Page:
The notion of defining a Business Process over a set of services in an SOA is an attractive way of utilising the services to achieve a measurable objective. But the way it is realised is of importance. One could realise a BP in an application server that is controlling the services (orchestration) or one could realise it as a script in which each service performs exactly what is required of it relative to the description of the BP. The former is server centric and so has an impact on the robustness of the system and the coupling of the BP to the services. The latter is higher up the stack and can be used to derive the former but can also be used to inform the services of their expected behavior and so yield a more distributed solution - more robust and looser coupling.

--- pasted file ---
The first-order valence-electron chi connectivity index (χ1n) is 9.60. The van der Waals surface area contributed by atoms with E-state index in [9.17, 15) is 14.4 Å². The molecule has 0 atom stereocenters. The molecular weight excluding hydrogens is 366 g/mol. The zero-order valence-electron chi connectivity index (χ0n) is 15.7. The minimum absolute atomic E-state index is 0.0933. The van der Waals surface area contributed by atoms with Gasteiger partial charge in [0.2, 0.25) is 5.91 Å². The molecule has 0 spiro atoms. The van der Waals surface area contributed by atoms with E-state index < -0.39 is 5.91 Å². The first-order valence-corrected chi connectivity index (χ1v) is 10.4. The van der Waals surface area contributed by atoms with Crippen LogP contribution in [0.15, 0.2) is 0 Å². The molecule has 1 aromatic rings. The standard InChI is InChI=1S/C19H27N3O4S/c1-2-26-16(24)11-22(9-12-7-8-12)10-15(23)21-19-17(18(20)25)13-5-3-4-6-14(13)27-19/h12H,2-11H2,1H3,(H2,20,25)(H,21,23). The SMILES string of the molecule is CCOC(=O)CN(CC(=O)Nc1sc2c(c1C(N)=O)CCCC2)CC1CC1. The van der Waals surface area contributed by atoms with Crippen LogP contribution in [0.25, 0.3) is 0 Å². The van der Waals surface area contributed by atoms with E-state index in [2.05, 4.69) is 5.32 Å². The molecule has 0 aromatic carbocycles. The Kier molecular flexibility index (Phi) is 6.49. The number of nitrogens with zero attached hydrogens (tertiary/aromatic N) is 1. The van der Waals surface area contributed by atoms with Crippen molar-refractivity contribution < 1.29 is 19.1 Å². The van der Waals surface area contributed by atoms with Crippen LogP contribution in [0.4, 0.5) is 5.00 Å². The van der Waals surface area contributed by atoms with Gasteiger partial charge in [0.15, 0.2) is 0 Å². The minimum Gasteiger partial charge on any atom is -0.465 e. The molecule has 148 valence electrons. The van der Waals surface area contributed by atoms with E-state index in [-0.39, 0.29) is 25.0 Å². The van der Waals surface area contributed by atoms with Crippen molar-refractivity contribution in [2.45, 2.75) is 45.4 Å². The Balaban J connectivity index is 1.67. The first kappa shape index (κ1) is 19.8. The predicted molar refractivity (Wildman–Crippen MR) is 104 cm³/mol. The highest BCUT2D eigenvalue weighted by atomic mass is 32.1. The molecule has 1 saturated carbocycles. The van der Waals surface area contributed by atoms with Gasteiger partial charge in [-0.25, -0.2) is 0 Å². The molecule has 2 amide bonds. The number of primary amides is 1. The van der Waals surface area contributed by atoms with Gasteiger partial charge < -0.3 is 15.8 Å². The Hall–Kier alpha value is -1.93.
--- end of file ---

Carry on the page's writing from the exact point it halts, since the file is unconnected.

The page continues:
On November 5, 2005 3:00 PM, Stefan Tilkov said:

Interesting aspect, definitely. I agree that any centralized component has a bad smell, and this is IMO true for a centralized orchestration engine as well. Given the definition from /blog/st/2005/02/16/choreographyvsorchestration.html, it seems that you prefer choreography over orchestration. Although I don’t have practical experience with either, I tend to agree with this.

On November 5, 2005 11:45 PM, Jim Webber said:

Hey Stefan,

Point 5 contradicts point 3 I think - “request some function” and “return a result message” are precisely what most WS people think WS is all about. You capture this eloquently in point 5 I think.

I don’t think you went far enough with point 9. Yes it doesn’t matter what I use to compose services together functionally, but if I’m going to have an easier life I need some standard pattern (hint: extended transactions) to ensure end-to-end integrity of the composed process.

Jim

On November 6, 2005 12:32 AM, Stefan Tilkov said: